Mr. Speaker, this morning democracy took a turn for the worse in the Standing Committee on Agriculture and Agri-Food. On December 15, 1999, the committee passed the following motion:
That this Committee study and report to the House about a clear and mandatory labelling mechanism for genetically modified organisms.
Contrary to the decision by the committee, the chair, despite our repeated requests, has refused to call the sub-committee on procedure in order to establish a schedule for calling witnesses, drafting a report and so on. In the face of this refusal, I tabled, in February, a notice of motion to have the decision taken by the committee in December 1999 implemented.
This morning, we began the debate on this motion, but after one hour, the question was put on the motion, contrary to Standing Order 116 provides, and I quote:
- In a standing, special or legislative committee, the Standing Orders shall apply so far as may be applicable, except the Standing Orders as to the election of a Speaker, seconding of motions, limiting the number of times of speaking and the length of speeches.
Furthermore, at page 855, Marleau-Montpetit, provides:
In general, the rules governing the process of debate in committees are the same as those in the House of Commons. However, the Standing Orders exempt committees from certain rules which apply in the House: those governing the election of the Speaker, the seconding of motions and limiting the number of times a member may speak on an issue and the length of speeches.
The decision by the committee chair contravenes the rules of the House. And yet, Marleau-Montpetit provides on pages 856 and 857, and I quote:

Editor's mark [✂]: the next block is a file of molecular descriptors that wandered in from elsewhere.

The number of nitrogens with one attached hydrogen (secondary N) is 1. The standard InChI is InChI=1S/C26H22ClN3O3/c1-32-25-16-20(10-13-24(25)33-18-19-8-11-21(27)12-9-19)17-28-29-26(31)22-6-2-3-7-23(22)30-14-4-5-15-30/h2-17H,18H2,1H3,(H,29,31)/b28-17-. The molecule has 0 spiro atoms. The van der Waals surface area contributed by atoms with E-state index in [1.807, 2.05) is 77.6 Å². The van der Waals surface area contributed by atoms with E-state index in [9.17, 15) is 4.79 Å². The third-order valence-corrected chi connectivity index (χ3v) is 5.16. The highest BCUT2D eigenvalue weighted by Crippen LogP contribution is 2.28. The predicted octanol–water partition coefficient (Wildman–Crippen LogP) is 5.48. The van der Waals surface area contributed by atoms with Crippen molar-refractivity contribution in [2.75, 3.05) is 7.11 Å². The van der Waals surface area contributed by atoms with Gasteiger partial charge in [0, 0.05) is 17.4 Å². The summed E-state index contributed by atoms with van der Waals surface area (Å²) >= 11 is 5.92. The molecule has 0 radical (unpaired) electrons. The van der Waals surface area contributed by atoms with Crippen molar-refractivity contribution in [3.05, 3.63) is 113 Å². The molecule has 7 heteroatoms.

The Chair presides over the deliberations in committee, recognizing speakers and ensuring that the deliberations adhere to established practices and rules, as well as to any particular requirements which the committee may have imposed upon itself and its members.
Although I had not finished speaking, the committee chair, once again contrary to the rules established for the House and for committees, immediately put my motion to a vote. Marleau-Montpetit goes on:
Any ruling of the Chair may be appealed to the committee. There is no appeal to the House on rulings of a committee chair except through committee report.
Generally, if the chair had properly carried out his duty to protect the right of expression of parliamentarians, he would have allowed me to finish my speech, particularly since the committee had never adopted the special rule limiting the duration of interventions and the time allowed to debate a motion.
Mr. Speaker, I once again appeal to your sense of democracy to intervene and put an end to a situation that is, unfortunately, occurring too often in committee.
You need to overlook the rule that you are not allowed to intervene in committee deliberations. There have already been instances of a Speaker intervening in order to put an end to a practice that was jeopardizing members' freedom of expression. I quote Beauchesne, 6th edition, citation 760(4).
760(4). In 1986, after a grievance was raised in the House concerning procedure in a committee, the Speaker undertook to write to all committee chairmen pointing out that when a grievance is not resolved satisfactorily in committee it often results in the time of the House being taken when the grievance is raised in the guise of a question of privilege. ( Debates , December 9, 1986, page 1932).
It is your responsibility, under Standing Order 10, to intervene in order to put an end to such practices. The credibility of the House and of the committees is at stake.